Parents Need to Eat Too: Nap-Friendly Recipes, One-Handed Meals, and Time-Saving Kitchen Tricks for New Parents by Debbie Koenig
Published by William Morrow Paperbacks
The time after a new baby enters the house is a tricky one for parents who want to eat something not originally from the freezer section of the grocery store. There’s so much to do with an infant in the house and so much uncertainty about how and when to do it. It seems that things should get easier as the baby gets a bit older, but it isn’t only infants who want to be held, to be able to see and touch whichever parent is attempting to prepare a meal. My son is 2.5, and it is really only recently that cooking has gotten fairly easy again, he’s happy to sit and play with something in the next room while I prepare food, until then it could only happen easily if someone else was home to distract him. As I contemplate adding two more little ones to our household this summer, the idea of what on earth we’re going to eat is in the forefront of my mind. I’m hoping to freeze a lot of things ahead of time, but that also requires us to get moved into a new house sooner rather than later and to get a large freezer that can hold all of these things. Plus, there are times when you just don’t want one of the same old dishes you made a giant batch of and have had on rotation for weeks.
Enter Debbie Koenig’s new cookbook: Parents Need to Eat Too.
Parents Need to Eat Too is a cookbook specifically designed for the parents of young children. There are extremely simple recipes, recipes already divided up for you for nap time prep, slow cooker recipes, meals you can easily eat with one hand, and recipes that promote lactation for mothers who are breastfeeding. Perhaps the most helpful aspects of the book, though, are Koenig’s list of essential ingredients in the beginning (someone may get sent to the store with the book right before the twins arrive) and the tips on turning each and every recipe into baby food. Yes, you read that right, every recipe can be used as baby/toddler food. This, to me, was almost revelatory. We made most of Daniel’s babyfood, but it was usually an all-day Saturday sort of thing, cooking and pureeing vegetable after vegetable and freezing them all. You know what is easier than that? FEEDING YOUR KID WHAT YOU ARE EATING. Not only does it simply involve a little extra prep time instead of getting something completely different, if you know you won’t finish your leftovers, guess what? You can turn them into baby food and freeze them for later.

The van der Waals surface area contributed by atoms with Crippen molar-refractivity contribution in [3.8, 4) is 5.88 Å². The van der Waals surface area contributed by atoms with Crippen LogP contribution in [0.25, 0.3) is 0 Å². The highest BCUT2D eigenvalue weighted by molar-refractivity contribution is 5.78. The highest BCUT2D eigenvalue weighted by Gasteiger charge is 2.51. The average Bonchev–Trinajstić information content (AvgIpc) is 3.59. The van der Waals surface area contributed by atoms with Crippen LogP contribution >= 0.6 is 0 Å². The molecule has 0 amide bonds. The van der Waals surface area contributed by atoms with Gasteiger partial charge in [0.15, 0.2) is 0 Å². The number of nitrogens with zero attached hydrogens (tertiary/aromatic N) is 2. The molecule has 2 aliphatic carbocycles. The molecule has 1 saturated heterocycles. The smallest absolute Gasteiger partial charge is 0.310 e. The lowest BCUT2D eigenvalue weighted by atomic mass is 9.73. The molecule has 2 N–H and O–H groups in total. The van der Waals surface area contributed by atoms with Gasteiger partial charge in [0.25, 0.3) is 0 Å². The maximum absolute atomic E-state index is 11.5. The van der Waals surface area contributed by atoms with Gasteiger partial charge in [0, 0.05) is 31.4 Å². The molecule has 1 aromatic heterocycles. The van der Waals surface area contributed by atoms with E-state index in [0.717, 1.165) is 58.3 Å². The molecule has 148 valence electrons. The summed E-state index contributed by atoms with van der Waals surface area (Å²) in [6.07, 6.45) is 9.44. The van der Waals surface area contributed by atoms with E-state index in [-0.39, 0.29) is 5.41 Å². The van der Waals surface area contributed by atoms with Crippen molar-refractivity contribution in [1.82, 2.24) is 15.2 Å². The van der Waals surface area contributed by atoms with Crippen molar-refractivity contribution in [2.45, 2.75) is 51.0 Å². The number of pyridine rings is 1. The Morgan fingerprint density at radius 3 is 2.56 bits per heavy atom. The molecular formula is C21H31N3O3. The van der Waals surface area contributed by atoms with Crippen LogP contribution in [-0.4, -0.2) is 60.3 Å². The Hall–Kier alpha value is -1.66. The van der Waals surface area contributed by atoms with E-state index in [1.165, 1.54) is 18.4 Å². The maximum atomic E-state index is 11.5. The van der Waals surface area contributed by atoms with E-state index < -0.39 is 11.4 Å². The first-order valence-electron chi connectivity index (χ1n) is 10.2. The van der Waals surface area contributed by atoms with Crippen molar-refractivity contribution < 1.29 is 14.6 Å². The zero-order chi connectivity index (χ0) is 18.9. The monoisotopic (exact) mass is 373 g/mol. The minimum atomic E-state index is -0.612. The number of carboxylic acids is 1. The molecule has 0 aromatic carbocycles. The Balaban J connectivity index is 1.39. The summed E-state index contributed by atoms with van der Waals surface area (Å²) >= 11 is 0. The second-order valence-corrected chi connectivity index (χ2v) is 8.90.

Another thing I appreciated about Koenig’s book is the gustatory diversity. This is by no means a cookbook of casseroles. There are a number of Asian and Indian-inspired meals, such as the Chana Masala. Koenig freely admits that many of these recipes aren’t particularly authentic, particularly since she is aiming for things that are fast and easy to make, but they are delicious. I made her fried rice last weekend, and I must say that it simply knocked the socks off my own version (it seems the delicious secret is sesame oil, yum!).
I think Parents Need to Eat Too (and maybe some of the dry ingredients from Koenig’s list) would make a wonderful gift for a new parent, or really anyone with young children. Highly recommended.
If you need more convincing, here’s Koenig herself talking about the book:
I also have one copy for a lucky reader with a US mailing address. This copy will be sent out by HarperCollins. Please enter on the form below by noon Eastern on Tuesday, February 28.
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